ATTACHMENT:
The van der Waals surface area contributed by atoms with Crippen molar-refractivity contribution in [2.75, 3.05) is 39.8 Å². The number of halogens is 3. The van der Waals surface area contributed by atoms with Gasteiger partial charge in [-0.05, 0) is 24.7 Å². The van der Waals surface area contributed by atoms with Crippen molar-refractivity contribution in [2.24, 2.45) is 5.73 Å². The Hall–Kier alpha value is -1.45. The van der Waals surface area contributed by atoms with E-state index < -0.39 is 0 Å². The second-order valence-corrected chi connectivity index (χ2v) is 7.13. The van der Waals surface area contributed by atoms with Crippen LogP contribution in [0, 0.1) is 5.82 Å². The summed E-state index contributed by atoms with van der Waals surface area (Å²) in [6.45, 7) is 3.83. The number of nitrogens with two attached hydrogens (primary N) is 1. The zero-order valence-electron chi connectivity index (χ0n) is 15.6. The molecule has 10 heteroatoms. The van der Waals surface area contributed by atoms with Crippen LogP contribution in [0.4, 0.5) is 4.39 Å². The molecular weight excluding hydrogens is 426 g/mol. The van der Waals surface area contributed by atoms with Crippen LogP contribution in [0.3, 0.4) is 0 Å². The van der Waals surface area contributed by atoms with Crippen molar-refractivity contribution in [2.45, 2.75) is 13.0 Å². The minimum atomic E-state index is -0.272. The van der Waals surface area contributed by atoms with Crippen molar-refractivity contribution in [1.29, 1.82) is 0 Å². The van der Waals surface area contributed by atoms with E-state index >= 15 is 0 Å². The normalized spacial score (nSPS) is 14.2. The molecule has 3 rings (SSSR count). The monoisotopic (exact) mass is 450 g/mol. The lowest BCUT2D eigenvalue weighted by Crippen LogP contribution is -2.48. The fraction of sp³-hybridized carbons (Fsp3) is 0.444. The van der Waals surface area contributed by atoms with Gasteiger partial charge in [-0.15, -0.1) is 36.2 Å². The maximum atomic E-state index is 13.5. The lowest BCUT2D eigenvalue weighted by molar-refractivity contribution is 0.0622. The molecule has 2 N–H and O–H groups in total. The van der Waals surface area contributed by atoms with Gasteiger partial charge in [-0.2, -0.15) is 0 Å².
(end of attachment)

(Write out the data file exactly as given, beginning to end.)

The van der Waals surface area contributed by atoms with Crippen molar-refractivity contribution in [2.75, 3.05) is 39.8 Å². The number of halogens is 3. The van der Waals surface area contributed by atoms with Gasteiger partial charge in [-0.05, 0) is 24.7 Å². The van der Waals surface area contributed by atoms with Crippen molar-refractivity contribution in [2.24, 2.45) is 5.73 Å². The Hall–Kier alpha value is -1.45. The van der Waals surface area contributed by atoms with E-state index < -0.39 is 0 Å². The second-order valence-corrected chi connectivity index (χ2v) is 7.13. The van der Waals surface area contributed by atoms with Crippen LogP contribution in [0, 0.1) is 5.82 Å². The summed E-state index contributed by atoms with van der Waals surface area (Å²) in [6.45, 7) is 3.83. The number of nitrogens with two attached hydrogens (primary N) is 1. The zero-order valence-electron chi connectivity index (χ0n) is 15.6. The molecule has 10 heteroatoms. The van der Waals surface area contributed by atoms with Crippen LogP contribution in [0.4, 0.5) is 4.39 Å². The molecular weight excluding hydrogens is 426 g/mol. The van der Waals surface area contributed by atoms with Crippen LogP contribution in [0.3, 0.4) is 0 Å². The van der Waals surface area contributed by atoms with Crippen molar-refractivity contribution in [2.45, 2.75) is 13.0 Å². The minimum atomic E-state index is -0.272. The van der Waals surface area contributed by atoms with Crippen molar-refractivity contribution in [1.29, 1.82) is 0 Å². The van der Waals surface area contributed by atoms with E-state index >= 15 is 0 Å². The normalized spacial score (nSPS) is 14.2. The molecule has 3 rings (SSSR count). The monoisotopic (exact) mass is 450 g/mol. The lowest BCUT2D eigenvalue weighted by Crippen LogP contribution is -2.48. The fraction of sp³-hybridized carbons (Fsp3) is 0.444. The van der Waals surface area contributed by atoms with Gasteiger partial charge in [-0.15, -0.1) is 36.2 Å². The maximum atomic E-state index is 13.5. The lowest BCUT2D eigenvalue weighted by molar-refractivity contribution is 0.0622. The molecule has 2 N–H and O–H groups in total. The van der Waals surface area contributed by atoms with Gasteiger partial charge in [-0.2, -0.15) is 0 Å².